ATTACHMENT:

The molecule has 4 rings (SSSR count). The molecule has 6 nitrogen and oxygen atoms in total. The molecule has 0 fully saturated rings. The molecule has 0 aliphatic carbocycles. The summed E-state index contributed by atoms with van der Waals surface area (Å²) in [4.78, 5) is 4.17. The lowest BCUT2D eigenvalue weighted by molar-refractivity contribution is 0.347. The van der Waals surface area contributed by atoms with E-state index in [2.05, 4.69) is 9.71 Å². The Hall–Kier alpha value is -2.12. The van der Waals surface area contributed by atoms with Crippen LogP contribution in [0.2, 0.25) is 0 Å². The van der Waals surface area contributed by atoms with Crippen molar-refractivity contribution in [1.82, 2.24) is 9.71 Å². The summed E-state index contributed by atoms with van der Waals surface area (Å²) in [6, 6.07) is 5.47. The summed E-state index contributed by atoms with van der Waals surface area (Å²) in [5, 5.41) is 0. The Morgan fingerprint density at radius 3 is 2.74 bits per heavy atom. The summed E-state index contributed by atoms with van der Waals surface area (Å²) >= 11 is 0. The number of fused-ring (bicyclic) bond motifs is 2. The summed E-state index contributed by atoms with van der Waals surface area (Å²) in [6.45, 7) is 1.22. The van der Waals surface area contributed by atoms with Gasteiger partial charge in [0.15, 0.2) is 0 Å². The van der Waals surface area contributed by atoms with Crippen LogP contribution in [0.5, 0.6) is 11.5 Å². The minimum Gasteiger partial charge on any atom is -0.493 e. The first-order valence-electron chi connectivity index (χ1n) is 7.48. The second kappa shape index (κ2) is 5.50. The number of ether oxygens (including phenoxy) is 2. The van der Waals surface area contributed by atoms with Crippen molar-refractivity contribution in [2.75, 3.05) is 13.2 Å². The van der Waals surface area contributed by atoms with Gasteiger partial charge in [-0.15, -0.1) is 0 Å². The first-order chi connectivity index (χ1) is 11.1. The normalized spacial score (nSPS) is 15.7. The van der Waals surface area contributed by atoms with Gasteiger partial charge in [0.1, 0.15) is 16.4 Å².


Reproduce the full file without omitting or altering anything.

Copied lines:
The molecule has 4 rings (SSSR count). The molecule has 6 nitrogen and oxygen atoms in total. The molecule has 0 fully saturated rings. The molecule has 0 aliphatic carbocycles. The summed E-state index contributed by atoms with van der Waals surface area (Å²) in [4.78, 5) is 4.17. The lowest BCUT2D eigenvalue weighted by molar-refractivity contribution is 0.347. The van der Waals surface area contributed by atoms with E-state index in [2.05, 4.69) is 9.71 Å². The Hall–Kier alpha value is -2.12. The van der Waals surface area contributed by atoms with Crippen LogP contribution in [0.2, 0.25) is 0 Å². The van der Waals surface area contributed by atoms with Crippen molar-refractivity contribution in [1.82, 2.24) is 9.71 Å². The summed E-state index contributed by atoms with van der Waals surface area (Å²) in [6, 6.07) is 5.47. The summed E-state index contributed by atoms with van der Waals surface area (Å²) in [5, 5.41) is 0. The Morgan fingerprint density at radius 3 is 2.74 bits per heavy atom. The summed E-state index contributed by atoms with van der Waals surface area (Å²) >= 11 is 0. The number of fused-ring (bicyclic) bond motifs is 2. The summed E-state index contributed by atoms with van der Waals surface area (Å²) in [6.45, 7) is 1.22. The van der Waals surface area contributed by atoms with Gasteiger partial charge in [0.15, 0.2) is 0 Å². The van der Waals surface area contributed by atoms with Crippen LogP contribution in [0.5, 0.6) is 11.5 Å². The minimum Gasteiger partial charge on any atom is -0.493 e. The first-order valence-electron chi connectivity index (χ1n) is 7.48. The second kappa shape index (κ2) is 5.50. The number of ether oxygens (including phenoxy) is 2. The van der Waals surface area contributed by atoms with Crippen molar-refractivity contribution in [2.75, 3.05) is 13.2 Å². The van der Waals surface area contributed by atoms with Gasteiger partial charge in [-0.15, -0.1) is 0 Å². The first-order chi connectivity index (χ1) is 11.1. The normalized spacial score (nSPS) is 15.7. The van der Waals surface area contributed by atoms with Gasteiger partial charge in [0.1, 0.15) is 16.4 Å².